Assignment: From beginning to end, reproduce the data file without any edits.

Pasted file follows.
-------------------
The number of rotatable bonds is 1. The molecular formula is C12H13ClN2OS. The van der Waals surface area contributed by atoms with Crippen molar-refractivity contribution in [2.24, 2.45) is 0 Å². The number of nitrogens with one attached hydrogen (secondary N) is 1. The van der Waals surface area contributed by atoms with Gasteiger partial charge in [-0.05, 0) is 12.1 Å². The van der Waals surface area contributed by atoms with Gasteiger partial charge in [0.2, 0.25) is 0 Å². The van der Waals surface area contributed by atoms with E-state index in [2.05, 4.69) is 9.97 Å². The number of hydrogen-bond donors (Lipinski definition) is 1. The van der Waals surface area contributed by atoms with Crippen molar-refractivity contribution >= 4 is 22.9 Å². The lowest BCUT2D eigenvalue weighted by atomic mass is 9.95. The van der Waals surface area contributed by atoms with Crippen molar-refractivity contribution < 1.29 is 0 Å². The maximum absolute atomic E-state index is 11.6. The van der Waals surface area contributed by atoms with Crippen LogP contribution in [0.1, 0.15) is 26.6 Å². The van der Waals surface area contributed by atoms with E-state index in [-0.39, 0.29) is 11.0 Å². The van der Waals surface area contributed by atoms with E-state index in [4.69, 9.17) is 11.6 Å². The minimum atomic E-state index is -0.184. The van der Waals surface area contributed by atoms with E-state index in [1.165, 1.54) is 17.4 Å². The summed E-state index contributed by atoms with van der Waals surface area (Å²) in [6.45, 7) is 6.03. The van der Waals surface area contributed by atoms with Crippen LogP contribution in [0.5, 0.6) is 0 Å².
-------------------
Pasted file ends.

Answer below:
The number of rotatable bonds is 1. The molecular formula is C12H13ClN2OS. The van der Waals surface area contributed by atoms with Crippen molar-refractivity contribution in [2.24, 2.45) is 0 Å². The number of nitrogens with one attached hydrogen (secondary N) is 1. The van der Waals surface area contributed by atoms with Gasteiger partial charge in [-0.05, 0) is 12.1 Å². The van der Waals surface area contributed by atoms with Gasteiger partial charge in [0.2, 0.25) is 0 Å². The van der Waals surface area contributed by atoms with E-state index in [2.05, 4.69) is 9.97 Å². The number of hydrogen-bond donors (Lipinski definition) is 1. The van der Waals surface area contributed by atoms with Crippen molar-refractivity contribution >= 4 is 22.9 Å². The lowest BCUT2D eigenvalue weighted by atomic mass is 9.95. The van der Waals surface area contributed by atoms with Crippen molar-refractivity contribution < 1.29 is 0 Å². The maximum absolute atomic E-state index is 11.6. The van der Waals surface area contributed by atoms with Crippen LogP contribution in [0.1, 0.15) is 26.6 Å². The van der Waals surface area contributed by atoms with E-state index in [-0.39, 0.29) is 11.0 Å². The van der Waals surface area contributed by atoms with E-state index in [4.69, 9.17) is 11.6 Å². The minimum atomic E-state index is -0.184. The van der Waals surface area contributed by atoms with E-state index in [1.165, 1.54) is 17.4 Å². The summed E-state index contributed by atoms with van der Waals surface area (Å²) in [6.45, 7) is 6.03. The van der Waals surface area contributed by atoms with Crippen LogP contribution in [0.5, 0.6) is 0 Å².